ike ‘postmodern’, ‘New
Age’ is a term you will have encountered. As with ‘postmodern’, you may
have a general idea of what it refers to, without being able to pin it
down to anything
The New Age can assume a bewildering variety of forms: ‘spiritual channeling’,
in which spirit beings are believed to offer guidance to humans; esoteric
healing techniques; psycho-therapeutic practices; belief that crystals
can be sources of positive energy; the quest for personal fulfilment; interest
in Gnostic texts from the early Christian era; environmental concerns;
beliefs of Eastern origin, such as reincarnation and karma;
| a gap in many people’s souls, and they are turning
to New Age beliefs and practices and not the church to fill it. For Christians,
then, the New Age can be seen as both challenge and opportunity.
Drane has read widely, and has talked to large numbers of New Agers in the course of researching for this book. As a committed Christian he is of course critical of much New Age thinking, but his first concern is sympathetic understanding. That alone makes this book valuable. When he turns to criticism, he makes many interesting points: I was particularly struck by his comment that, for all that the New Age draws on Eastern religions and ancient texts such as those of Gnosticism, it is often very selective in its use of these non-Western traditions; on closer analysis the New Age may be another form of Western ideological imperialism, promoting yet another version of Western individualism under the guise of rediscovering ancient wisdom.
But the chapter that will be of most interest to readers of BTW will
be the last, in which Drane asks how the church is to respond. A series
of questions he asks towards the end of seem particularly apt: ‘Why is
it that when people need healing – whether personal, emotional or physical
– they never think of the church? … that when they have a need to belong
to a meaningful community, the church is the last place they would go?
… that when they are looking for ministry to their emotions they prefer
altered states of consciousness? … that when they want someone to stand
alongside them … they steer clear of Christians?’ (p. 202). Why indeed?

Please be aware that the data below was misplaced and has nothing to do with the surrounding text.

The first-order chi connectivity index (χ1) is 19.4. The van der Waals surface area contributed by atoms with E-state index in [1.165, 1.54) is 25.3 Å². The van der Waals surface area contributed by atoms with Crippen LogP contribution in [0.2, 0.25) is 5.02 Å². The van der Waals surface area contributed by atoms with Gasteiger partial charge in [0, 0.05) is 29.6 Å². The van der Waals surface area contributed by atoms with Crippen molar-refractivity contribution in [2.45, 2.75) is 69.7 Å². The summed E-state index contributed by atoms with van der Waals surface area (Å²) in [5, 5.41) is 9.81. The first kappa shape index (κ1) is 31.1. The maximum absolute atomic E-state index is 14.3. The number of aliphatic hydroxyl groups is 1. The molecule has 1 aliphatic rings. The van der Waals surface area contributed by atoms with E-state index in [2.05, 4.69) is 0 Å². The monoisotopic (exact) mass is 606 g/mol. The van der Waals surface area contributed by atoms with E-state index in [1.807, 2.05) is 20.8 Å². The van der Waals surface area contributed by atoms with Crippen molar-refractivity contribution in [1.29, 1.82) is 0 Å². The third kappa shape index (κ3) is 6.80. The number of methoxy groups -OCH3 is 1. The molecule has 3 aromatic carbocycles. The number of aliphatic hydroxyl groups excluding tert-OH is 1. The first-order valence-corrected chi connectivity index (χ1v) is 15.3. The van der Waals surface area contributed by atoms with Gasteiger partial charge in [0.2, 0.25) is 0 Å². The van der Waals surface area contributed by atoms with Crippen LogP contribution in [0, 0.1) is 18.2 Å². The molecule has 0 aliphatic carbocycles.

FRANCIS of SALES
ANXIETY of mind is not so much an abstract temptation, as the source whence various temptations arise. Sadness, when defined, is the mental grief we feel because of our involuntary ailments;--whether the evil be exterior, such as poverty, sickness or contempt; or interior, such as ignorance, dryness, depression or temptation. Directly that the soul is conscious of some such trouble, it is downcast, and so trouble sets in. Then we at once begin to try to get rid of it, and find means to shake it off; and so far rightly enough, for it is natural to us all to desire good, and shun that which we hold to be evil.
_____ 9 - 16
|If any one strives to be delivered from his troubles out of love of
God, he will strive patiently, gently, humbly and calmly, looking for deliverance
rather to God's Goodness and Providence than to his own industry or efforts;
but if self-love is the prevailing object he will grow hot and eager in
seeking relief, as though
all depended more upon himself than upon God. I do not say that the person thinks so, but he
acts eagerly as though he did think it. Then if he does not find what he wants at once, he
becomes exceedingly impatient and troubled, which does not mend matters, but on the contrary makes them worse, and so he gets into an unreasonable state of anxiety and distress, till he begins to fancy that there is no cure for his trouble. Thus you see how a disturbance, which was right at the outset, begets anxiety, and anxiety goes on into an excessive distress, which is exceedingly dangerous.
This unresting anxiety is the greatest evil which can happen to the
soul, sin only excepted.
Anxiety arises from an unregulated desire to be delivered from any pressing
evil, or to obtain some hoped-for good. Nevertheless nothing tends so greatly
to enhance the one or retard
(For more of Francis of Sales’ delightful use of natural imagery in his reflections check him out at ccel.com)
Mr Ho Chee Kiong 10/7